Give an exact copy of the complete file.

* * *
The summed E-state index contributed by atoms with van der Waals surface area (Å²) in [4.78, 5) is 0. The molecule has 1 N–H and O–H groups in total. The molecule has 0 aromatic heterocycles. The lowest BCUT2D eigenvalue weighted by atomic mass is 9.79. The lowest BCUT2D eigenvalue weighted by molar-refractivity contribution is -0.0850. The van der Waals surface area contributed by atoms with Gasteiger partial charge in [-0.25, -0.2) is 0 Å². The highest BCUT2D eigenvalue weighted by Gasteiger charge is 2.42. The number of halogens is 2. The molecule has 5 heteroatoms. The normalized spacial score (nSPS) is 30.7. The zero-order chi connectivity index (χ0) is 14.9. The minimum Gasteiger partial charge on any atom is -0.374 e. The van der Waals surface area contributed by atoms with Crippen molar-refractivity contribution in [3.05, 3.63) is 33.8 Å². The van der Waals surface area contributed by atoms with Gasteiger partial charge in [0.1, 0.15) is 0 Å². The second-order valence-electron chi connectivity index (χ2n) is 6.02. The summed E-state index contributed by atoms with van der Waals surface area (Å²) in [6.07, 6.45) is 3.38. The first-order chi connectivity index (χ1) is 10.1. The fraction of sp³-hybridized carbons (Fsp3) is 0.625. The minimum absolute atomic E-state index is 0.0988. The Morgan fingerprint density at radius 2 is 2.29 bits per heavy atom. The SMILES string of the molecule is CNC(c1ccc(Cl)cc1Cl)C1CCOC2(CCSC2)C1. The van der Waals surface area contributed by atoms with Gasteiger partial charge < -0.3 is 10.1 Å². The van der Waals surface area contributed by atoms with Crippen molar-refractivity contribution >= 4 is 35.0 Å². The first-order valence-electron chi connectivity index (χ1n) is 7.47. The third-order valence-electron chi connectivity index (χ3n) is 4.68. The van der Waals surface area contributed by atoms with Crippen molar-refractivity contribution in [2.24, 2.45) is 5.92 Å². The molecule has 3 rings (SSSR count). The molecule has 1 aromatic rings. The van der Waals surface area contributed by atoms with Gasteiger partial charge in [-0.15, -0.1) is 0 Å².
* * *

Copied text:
The summed E-state index contributed by atoms with van der Waals surface area (Å²) in [4.78, 5) is 0. The molecule has 1 N–H and O–H groups in total. The molecule has 0 aromatic heterocycles. The lowest BCUT2D eigenvalue weighted by atomic mass is 9.79. The lowest BCUT2D eigenvalue weighted by molar-refractivity contribution is -0.0850. The van der Waals surface area contributed by atoms with Gasteiger partial charge in [-0.25, -0.2) is 0 Å². The highest BCUT2D eigenvalue weighted by Gasteiger charge is 2.42. The number of halogens is 2. The molecule has 5 heteroatoms. The normalized spacial score (nSPS) is 30.7. The zero-order chi connectivity index (χ0) is 14.9. The minimum Gasteiger partial charge on any atom is -0.374 e. The van der Waals surface area contributed by atoms with Crippen molar-refractivity contribution in [3.05, 3.63) is 33.8 Å². The van der Waals surface area contributed by atoms with Gasteiger partial charge in [0.1, 0.15) is 0 Å². The second-order valence-electron chi connectivity index (χ2n) is 6.02. The summed E-state index contributed by atoms with van der Waals surface area (Å²) in [6.07, 6.45) is 3.38. The first-order chi connectivity index (χ1) is 10.1. The fraction of sp³-hybridized carbons (Fsp3) is 0.625. The minimum absolute atomic E-state index is 0.0988. The Morgan fingerprint density at radius 2 is 2.29 bits per heavy atom. The SMILES string of the molecule is CNC(c1ccc(Cl)cc1Cl)C1CCOC2(CCSC2)C1. The van der Waals surface area contributed by atoms with Gasteiger partial charge < -0.3 is 10.1 Å². The van der Waals surface area contributed by atoms with Crippen molar-refractivity contribution >= 4 is 35.0 Å². The first-order valence-electron chi connectivity index (χ1n) is 7.47. The third-order valence-electron chi connectivity index (χ3n) is 4.68. The van der Waals surface area contributed by atoms with Crippen molar-refractivity contribution in [2.24, 2.45) is 5.92 Å². The molecule has 3 rings (SSSR count). The molecule has 1 aromatic rings. The van der Waals surface area contributed by atoms with Gasteiger partial charge in [-0.15, -0.1) is 0 Å².